Statistics of Infectious Disease

The following statistics are the latest available from the National Center for Health Statistics (part of the Centers for Disease Control and Prevention, CDC) and the National Foundation of Infectious Diseases:

  • In 2007, the CDC estimates that 25,000 new cases of hepatitis A occurred in the U.S.
  • In the U.S., it is estimated that 800,000 to 1.4 million people have chronic hepatitis B infections. In 2007, it was estimated that 43,000 new cases were diagnosed in the U.S.
  • In the U.S., it is estimated that 4 million people have chronic hepatitis C infections. In 2007, it was estimated that 17,000 new cases occurred in the United States.
  • Tuberculosis has infected one-third of the world's population. In 2009, nearly 13,000 new cases were reported in the U.S.
  • About 53,000 people per year in the U.S. die from influenza and pneumonia.
  • According to the National Institute of Allergy and Infectious Diseases, 56,300 new cases of HIV infections occur annually in the U.S., and there are nearly 33 million people living with HIV in the world.
  • Before the chickenpox vaccine was introduced in 1995, there were about 4 million new cases of chickenpox annually. With vaccination, the frequency of new cases has decreased in all age groups, especially in children ages 1 to 4 years.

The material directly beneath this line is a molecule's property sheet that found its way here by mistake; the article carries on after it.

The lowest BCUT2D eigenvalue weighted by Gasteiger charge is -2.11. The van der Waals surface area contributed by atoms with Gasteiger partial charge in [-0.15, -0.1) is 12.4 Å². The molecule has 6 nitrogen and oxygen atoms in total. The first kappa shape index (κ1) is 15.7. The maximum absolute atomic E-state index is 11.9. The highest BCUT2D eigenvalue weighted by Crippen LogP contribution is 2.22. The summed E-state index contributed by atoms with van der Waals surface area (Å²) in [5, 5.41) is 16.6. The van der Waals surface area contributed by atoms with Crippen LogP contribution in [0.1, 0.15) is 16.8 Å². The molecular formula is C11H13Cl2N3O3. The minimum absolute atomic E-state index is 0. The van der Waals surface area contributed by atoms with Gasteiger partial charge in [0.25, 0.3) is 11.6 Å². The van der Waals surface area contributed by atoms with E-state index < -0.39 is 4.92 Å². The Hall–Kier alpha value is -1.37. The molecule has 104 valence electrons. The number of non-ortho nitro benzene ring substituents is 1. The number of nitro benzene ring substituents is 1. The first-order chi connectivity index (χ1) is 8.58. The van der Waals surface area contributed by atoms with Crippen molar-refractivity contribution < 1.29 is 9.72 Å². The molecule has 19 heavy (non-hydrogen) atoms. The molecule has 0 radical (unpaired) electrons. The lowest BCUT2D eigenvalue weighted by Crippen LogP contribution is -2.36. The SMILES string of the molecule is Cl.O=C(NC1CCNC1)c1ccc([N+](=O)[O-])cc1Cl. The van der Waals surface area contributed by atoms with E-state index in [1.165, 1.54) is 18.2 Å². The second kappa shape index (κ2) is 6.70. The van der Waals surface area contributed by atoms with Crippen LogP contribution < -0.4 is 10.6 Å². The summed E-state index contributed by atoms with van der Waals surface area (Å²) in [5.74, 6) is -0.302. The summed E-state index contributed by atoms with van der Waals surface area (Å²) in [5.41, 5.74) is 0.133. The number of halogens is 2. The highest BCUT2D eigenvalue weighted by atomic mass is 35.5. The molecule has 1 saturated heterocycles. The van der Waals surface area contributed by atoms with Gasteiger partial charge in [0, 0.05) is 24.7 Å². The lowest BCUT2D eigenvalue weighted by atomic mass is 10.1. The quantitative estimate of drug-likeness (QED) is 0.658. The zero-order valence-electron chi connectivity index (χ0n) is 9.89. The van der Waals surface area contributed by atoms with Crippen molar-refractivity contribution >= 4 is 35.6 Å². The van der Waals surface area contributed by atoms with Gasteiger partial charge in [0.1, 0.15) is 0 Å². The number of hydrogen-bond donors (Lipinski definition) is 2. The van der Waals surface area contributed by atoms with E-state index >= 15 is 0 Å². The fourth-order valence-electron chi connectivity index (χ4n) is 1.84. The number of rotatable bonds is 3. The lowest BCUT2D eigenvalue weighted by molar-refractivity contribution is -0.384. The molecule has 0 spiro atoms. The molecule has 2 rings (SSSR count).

• Even though the measles vaccine is now available, in 2008 there were 16 new cases of German measles (rubella) and 140 cases of measles (rubeola) in the U.S.
  • The number of new cases of sexually transmitted diseases reported in the U.S. in 2007 include:
    • Syphilis (primary and secondary): more than 11,000
    • Chlamydia: 1,108,000
    • Gonorrhea: 356,000
  • Whooping cough affects from 5,000 to 7,000 people in the U.S. annually. In 2007, about 17,000 new cases were reported to the CDC, including 14 deaths nationally. Initial 2010 data show more than 21,000 cases and 26 deaths -- 22 of them in children less than 1 year of age.

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